California is one of several states that have taken positive steps to tackle a significant factor contributing to overdose deaths. Namely, many people die because people are too scared to seek help for fear of arrest.
The Uniform Controlled Substances Act protects you from prosecution if you seek medical help because you are overdosing. Or if you seek it for someone else who is overdosing. However, the protection only covers being:
- Under the influence of a controlled substance
- In possession of a controlled substance for personal use
- In possession of a controlled substance analog
- In possession of drug paraphernalia
There must be a connection between what the police catch you with and what the person is overdosing on. You could still be prosecuted for having a different drug or unrelated paraphernalia. If you obstruct the police or medical services, you lose your rights to protection altogether.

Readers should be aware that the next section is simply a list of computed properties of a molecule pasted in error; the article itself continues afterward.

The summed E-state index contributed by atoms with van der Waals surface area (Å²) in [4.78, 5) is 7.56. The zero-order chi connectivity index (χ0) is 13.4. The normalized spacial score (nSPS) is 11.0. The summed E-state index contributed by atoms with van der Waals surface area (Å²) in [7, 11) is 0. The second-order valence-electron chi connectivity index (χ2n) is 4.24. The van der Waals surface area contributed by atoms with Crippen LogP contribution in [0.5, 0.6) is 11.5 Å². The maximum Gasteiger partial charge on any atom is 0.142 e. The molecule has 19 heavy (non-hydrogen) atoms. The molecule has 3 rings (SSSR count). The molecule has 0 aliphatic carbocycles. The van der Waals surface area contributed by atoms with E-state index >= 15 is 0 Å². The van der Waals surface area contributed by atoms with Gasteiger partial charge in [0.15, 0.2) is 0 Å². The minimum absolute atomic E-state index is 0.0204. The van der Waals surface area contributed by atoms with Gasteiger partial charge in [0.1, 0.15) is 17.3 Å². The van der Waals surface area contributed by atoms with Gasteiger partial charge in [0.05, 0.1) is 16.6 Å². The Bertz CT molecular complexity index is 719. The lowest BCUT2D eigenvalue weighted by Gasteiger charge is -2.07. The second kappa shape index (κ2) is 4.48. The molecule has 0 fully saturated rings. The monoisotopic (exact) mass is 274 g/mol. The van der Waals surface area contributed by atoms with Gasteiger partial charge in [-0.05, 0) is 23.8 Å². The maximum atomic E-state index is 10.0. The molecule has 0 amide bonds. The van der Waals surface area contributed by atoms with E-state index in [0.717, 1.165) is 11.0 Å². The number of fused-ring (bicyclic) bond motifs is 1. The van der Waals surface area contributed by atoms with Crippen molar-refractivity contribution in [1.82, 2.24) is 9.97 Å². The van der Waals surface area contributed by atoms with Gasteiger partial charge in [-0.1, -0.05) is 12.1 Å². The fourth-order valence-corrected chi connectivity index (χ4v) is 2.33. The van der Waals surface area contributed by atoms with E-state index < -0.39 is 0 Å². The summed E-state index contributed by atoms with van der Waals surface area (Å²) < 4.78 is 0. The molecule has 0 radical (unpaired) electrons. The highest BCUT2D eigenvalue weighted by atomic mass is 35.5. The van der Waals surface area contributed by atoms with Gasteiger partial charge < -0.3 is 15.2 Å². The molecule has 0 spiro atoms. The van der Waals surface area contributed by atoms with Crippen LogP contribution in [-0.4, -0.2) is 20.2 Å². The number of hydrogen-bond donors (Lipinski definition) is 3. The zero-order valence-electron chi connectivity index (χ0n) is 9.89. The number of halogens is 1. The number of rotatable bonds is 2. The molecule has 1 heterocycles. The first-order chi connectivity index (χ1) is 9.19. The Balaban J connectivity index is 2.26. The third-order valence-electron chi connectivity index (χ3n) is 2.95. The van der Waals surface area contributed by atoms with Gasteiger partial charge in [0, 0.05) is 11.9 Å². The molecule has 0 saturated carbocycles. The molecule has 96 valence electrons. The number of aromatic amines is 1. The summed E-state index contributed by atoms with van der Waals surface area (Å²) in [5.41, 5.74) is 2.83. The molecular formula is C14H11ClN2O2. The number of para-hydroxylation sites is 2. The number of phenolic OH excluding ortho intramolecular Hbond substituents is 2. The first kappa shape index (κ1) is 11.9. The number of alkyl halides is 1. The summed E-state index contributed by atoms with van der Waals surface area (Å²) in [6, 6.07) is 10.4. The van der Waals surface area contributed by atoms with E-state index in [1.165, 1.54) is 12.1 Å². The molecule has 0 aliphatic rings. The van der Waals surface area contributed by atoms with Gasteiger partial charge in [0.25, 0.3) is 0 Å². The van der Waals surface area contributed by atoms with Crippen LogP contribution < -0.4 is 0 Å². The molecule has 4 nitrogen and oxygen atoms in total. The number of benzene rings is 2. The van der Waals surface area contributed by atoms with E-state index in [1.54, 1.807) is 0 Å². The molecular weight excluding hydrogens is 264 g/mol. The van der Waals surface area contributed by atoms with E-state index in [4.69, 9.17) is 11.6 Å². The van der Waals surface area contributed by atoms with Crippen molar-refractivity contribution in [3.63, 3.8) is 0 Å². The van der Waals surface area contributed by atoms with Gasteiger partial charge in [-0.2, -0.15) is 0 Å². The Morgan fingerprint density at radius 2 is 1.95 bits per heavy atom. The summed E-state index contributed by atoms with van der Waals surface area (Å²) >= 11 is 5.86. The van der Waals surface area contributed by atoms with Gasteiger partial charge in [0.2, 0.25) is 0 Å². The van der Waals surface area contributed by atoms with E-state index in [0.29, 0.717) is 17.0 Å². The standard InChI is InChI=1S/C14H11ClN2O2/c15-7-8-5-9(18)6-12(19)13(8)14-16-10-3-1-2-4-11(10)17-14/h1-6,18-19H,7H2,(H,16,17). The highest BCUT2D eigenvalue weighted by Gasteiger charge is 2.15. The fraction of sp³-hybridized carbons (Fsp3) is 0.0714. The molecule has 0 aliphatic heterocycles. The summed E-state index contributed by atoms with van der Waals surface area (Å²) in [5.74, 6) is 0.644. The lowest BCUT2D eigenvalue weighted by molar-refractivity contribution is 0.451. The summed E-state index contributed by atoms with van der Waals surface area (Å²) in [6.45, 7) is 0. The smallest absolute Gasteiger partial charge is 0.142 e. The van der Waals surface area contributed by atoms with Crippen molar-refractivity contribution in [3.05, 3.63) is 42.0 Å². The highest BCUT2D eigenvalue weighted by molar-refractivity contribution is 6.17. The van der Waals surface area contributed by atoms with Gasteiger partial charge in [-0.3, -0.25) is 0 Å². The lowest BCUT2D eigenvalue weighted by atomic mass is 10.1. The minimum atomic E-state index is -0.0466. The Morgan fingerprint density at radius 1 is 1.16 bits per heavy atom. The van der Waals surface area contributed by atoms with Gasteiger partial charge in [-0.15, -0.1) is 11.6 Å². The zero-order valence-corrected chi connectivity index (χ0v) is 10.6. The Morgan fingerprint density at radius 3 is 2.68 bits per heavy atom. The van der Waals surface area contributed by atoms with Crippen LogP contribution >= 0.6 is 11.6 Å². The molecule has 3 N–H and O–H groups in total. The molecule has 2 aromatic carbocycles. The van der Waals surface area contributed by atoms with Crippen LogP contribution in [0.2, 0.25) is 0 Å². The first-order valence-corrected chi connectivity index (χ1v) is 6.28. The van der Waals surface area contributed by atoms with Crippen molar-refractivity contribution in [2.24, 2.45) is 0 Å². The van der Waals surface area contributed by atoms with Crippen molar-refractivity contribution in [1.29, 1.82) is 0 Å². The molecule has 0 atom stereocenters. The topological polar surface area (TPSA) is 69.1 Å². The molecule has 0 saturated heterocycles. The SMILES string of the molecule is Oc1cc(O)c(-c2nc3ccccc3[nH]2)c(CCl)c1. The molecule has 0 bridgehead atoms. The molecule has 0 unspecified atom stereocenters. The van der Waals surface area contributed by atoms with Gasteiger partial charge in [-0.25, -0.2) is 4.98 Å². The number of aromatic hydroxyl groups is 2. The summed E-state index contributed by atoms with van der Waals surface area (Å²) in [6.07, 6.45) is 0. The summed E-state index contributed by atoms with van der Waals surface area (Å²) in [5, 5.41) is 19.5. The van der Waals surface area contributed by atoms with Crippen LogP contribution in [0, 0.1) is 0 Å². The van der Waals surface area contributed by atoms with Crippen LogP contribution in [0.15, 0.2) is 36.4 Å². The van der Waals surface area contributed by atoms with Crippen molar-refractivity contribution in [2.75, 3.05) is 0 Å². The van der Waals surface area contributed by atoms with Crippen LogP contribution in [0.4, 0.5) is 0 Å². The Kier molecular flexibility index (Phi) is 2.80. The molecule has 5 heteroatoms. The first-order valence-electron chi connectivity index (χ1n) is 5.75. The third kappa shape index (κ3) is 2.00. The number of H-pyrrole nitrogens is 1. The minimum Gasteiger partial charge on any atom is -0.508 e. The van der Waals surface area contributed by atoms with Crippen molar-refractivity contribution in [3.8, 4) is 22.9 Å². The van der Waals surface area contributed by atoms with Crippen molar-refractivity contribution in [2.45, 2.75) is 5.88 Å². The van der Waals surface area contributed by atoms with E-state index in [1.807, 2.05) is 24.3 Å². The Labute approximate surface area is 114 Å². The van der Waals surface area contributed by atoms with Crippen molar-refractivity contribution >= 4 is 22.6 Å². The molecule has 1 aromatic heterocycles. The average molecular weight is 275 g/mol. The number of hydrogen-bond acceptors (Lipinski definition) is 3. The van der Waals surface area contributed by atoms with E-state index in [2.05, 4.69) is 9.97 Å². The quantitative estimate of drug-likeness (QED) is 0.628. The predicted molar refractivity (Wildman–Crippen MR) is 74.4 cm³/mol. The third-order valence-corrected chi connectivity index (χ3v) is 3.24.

You can still be prosecuted for other crimes
If you drive the person to the hospital while you are under the influence of illegal drugs, the police can prosecute you for the driving offense.
They can also charge you for offenses related to selling, exchanging or giving the drugs to someone or if they believe you forced the overdose victim or anyone else to take them.
Most other crimes would also be prosecutable. If, for example, you attack the dealer you believe gave your overdosing friend poor-quality drugs, you could be convicted of assault.
You cannot rely on law officers to give you the immunity the law provides. They may arrest you anyway and wait for a judge to sort it out. Getting legal help will be essential to protect your rights if facing criminal charges.